RICHMOND, Va. (AP) — A senior Liberty University official says Jerry Falwell Jr. has resigned from his leadership post at the evangelical Virginia college. The official spoke on condition of anonymity Monday because he was not authorized to discuss the resignation.
But Falwell said in an interview with a local news outlet that he has not agreed to leave permanently. The confusion erupted amid allegations about Falwell’s wife’s sexual encounters with a much younger business partner.
A formal announcement from the school was expected later Monday, according to the school official, who spoke with The Associated Press on condition of anonymity because he was not authorized to discuss it. The disclosure of Falwell’s resignation followed the publication of news stories about his wife’s sexual encounters with a much younger business partner.
But Virginia Business reported that Falwell, who was already on an indefinite leave of absence, said in a phone interview he has not agreed to leave the post permanently, nor does he plan to.
Falwell did not return a call from the AP seeking comment.
The uncertainty developed a day after Falwell issued a statement to The Washington Examiner publicly disclosing that his wife had an extramarital affair and saying the man involved had been threatening to reveal the relationship “to deliberately embarrass my wife, family, and Liberty University unless we agreed to pay him substantial monies.”
Falwell said he was seeking mental health counseling after dealing with fallout from the affair, which he said he had no role in.
“Over the course of the last few months this person’s behavior has reached a level that we have decided the only way to stop this predatory behavior is to go public,” the statement said.
But hours before Falwell resigned, Reuters reported that Falwell knew of his wife’s affair and participated in some of the liaisons as a voyeur. The news agency based the information on an interview with Giancarlo Granda, whom they identified as the man involved in the affair.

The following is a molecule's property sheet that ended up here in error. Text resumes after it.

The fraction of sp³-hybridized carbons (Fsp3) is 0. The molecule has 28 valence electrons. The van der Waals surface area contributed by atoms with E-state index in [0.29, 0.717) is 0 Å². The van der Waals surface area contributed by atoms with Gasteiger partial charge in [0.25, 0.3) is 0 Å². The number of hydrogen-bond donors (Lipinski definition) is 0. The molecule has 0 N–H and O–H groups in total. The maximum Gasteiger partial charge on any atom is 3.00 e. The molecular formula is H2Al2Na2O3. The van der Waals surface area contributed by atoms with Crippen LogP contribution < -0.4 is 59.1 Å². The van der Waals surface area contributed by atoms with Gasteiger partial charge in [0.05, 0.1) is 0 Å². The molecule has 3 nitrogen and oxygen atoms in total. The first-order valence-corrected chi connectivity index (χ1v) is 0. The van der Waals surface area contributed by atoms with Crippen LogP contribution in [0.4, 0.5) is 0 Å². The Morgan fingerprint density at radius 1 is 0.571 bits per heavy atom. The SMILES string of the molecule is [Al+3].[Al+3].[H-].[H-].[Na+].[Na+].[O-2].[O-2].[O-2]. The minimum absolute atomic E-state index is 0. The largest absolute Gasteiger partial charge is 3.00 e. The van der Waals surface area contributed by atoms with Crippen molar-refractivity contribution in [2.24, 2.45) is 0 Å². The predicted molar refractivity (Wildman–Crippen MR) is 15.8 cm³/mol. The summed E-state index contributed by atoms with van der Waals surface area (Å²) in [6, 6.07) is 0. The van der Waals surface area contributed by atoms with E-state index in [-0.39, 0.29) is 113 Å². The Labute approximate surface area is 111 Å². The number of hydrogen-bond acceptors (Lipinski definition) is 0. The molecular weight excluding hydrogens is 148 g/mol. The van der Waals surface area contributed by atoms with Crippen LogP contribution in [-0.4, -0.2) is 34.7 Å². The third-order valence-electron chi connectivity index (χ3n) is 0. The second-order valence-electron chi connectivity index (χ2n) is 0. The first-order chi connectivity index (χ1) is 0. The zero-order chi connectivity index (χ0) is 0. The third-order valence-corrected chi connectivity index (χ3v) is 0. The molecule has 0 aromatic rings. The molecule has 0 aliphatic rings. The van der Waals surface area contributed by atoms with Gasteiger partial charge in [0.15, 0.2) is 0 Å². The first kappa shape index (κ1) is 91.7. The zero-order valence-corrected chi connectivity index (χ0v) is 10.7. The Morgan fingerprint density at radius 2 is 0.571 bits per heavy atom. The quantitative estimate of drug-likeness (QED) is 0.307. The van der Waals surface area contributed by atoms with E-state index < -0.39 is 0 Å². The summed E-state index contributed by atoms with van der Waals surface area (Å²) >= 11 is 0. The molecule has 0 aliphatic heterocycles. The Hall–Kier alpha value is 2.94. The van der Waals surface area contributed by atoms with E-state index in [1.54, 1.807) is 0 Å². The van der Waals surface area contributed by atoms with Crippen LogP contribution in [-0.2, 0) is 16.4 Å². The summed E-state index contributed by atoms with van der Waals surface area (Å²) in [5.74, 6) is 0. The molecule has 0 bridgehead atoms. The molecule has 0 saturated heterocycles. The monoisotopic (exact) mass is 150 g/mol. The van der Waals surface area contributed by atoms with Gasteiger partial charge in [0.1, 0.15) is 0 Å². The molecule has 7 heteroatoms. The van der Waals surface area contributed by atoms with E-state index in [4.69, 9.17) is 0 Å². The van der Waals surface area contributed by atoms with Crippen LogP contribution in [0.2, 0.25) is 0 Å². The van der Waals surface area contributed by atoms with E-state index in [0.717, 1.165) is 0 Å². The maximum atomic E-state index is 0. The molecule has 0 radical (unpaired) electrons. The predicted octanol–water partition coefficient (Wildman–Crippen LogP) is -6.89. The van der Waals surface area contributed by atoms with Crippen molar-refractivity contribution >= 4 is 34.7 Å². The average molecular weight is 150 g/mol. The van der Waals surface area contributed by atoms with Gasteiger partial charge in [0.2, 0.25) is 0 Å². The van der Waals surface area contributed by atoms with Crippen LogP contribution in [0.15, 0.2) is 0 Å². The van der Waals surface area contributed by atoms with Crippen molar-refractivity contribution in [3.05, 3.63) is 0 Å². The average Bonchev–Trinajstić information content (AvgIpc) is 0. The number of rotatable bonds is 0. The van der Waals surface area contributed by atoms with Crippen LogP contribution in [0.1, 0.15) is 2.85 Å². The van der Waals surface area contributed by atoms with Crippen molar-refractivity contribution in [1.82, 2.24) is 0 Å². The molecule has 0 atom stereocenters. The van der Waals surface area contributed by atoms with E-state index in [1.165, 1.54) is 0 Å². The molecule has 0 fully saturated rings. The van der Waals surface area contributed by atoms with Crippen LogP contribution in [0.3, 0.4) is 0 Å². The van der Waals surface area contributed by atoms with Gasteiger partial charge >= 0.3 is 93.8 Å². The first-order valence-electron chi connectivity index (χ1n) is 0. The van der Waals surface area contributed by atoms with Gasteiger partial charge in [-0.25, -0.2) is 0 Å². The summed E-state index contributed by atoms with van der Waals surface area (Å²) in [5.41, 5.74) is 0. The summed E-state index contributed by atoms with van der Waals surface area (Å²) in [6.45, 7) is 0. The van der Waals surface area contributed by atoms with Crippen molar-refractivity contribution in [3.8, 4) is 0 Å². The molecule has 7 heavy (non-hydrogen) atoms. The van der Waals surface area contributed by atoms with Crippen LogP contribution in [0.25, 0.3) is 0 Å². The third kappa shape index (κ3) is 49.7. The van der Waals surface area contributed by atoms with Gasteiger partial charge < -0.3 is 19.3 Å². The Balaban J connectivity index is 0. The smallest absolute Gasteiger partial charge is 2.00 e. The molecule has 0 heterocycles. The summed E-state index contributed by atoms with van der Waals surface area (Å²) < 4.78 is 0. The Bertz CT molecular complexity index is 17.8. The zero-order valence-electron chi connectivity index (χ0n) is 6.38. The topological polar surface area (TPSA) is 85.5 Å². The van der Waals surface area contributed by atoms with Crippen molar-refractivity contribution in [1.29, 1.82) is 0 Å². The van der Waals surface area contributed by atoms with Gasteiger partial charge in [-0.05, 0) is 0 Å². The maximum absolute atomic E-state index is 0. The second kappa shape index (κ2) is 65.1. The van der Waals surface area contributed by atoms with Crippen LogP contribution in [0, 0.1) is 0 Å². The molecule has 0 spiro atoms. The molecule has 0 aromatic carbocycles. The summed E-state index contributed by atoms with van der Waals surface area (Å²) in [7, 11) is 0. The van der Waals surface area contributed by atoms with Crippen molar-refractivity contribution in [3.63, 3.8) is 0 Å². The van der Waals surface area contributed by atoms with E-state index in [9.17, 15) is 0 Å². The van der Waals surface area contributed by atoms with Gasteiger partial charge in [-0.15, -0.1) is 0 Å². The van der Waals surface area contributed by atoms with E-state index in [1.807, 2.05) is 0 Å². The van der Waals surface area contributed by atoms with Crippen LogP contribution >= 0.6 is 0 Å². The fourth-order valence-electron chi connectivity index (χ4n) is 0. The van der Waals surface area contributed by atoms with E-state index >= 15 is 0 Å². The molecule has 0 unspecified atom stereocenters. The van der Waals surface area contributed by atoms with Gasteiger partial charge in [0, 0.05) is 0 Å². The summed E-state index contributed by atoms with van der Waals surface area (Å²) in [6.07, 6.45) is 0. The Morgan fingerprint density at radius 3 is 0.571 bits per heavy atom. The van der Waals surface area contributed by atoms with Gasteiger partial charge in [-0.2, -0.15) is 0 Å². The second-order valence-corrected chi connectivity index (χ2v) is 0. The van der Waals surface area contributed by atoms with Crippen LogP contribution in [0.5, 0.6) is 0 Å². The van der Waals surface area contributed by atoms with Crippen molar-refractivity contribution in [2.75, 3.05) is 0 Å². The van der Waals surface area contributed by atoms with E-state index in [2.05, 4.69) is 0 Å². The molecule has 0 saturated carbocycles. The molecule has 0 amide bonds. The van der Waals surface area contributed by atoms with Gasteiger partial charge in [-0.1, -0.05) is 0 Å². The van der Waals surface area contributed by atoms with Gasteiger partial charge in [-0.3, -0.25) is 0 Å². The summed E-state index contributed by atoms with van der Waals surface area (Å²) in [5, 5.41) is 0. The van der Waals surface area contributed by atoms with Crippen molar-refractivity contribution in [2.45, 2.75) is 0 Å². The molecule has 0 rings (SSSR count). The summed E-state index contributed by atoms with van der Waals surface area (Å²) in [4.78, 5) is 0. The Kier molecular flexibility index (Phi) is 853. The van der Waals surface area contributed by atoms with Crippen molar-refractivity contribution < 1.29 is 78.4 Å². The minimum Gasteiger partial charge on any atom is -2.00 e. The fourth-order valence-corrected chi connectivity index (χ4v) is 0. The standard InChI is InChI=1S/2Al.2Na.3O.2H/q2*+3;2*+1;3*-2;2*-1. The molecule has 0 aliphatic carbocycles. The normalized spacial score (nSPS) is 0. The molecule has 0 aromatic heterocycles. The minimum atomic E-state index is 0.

Attorneys for Falwell and attorneys for the school were negotiating the details of a possible departure late Monday, according to a person close to the school’s of board trustees who spoke on condition of anonymity because the person was not authorized to discuss it.
Falwell, an early and ardent supporter of Trump, began a leave of absence from the university on Aug. 7 after an uproar sparked by a photo he posted on social media showing him with his pants unzipped, stomach exposed and arm high around the waist of his wife’s pregnant assistant. Falwell has said the photo was taken at a costume party during a family vacation.
Critics of the photo said it was evidence of hypocritical behavior from the leader of a university where students must follow a strict code of conduct that includes modest dress and a ban on alcohol consumption and premarital sex.
The possible break with Falwell came amid growing calls for an overhaul of leadership at the school, where alumni recently launched a campaign urging him to step aside.
“I really think the board of directors should have done this a long time ago, and if there’s anybody who needs to go next, it needs to be them,” said Maina Mwaura, a Liberty graduate who helped organize a June letter from Black alumni criticizing Falwell.
“This school has become the laughingstock of the country,” Mwaura added, noting that the board could have prevented the current furor had it acted more quickly to rein in Falwell. The founder’s son was given a long leash for poor behavior, Mwaura said, “because he was the rainmaker” who brought in significant financial resources.
Falwell’s work to shore up Liberty’s finances after taking over as president in 2007 bolstered his already significant goodwill among the school’s board members, several of whom were close to his late father. But as the younger Falwell’s propensity toward divisive public behavior grew — and particularly after his endorsement of Trump in early 2016 — dissatisfaction built up with what some critics saw as a shift toward being conservative first and Christian second.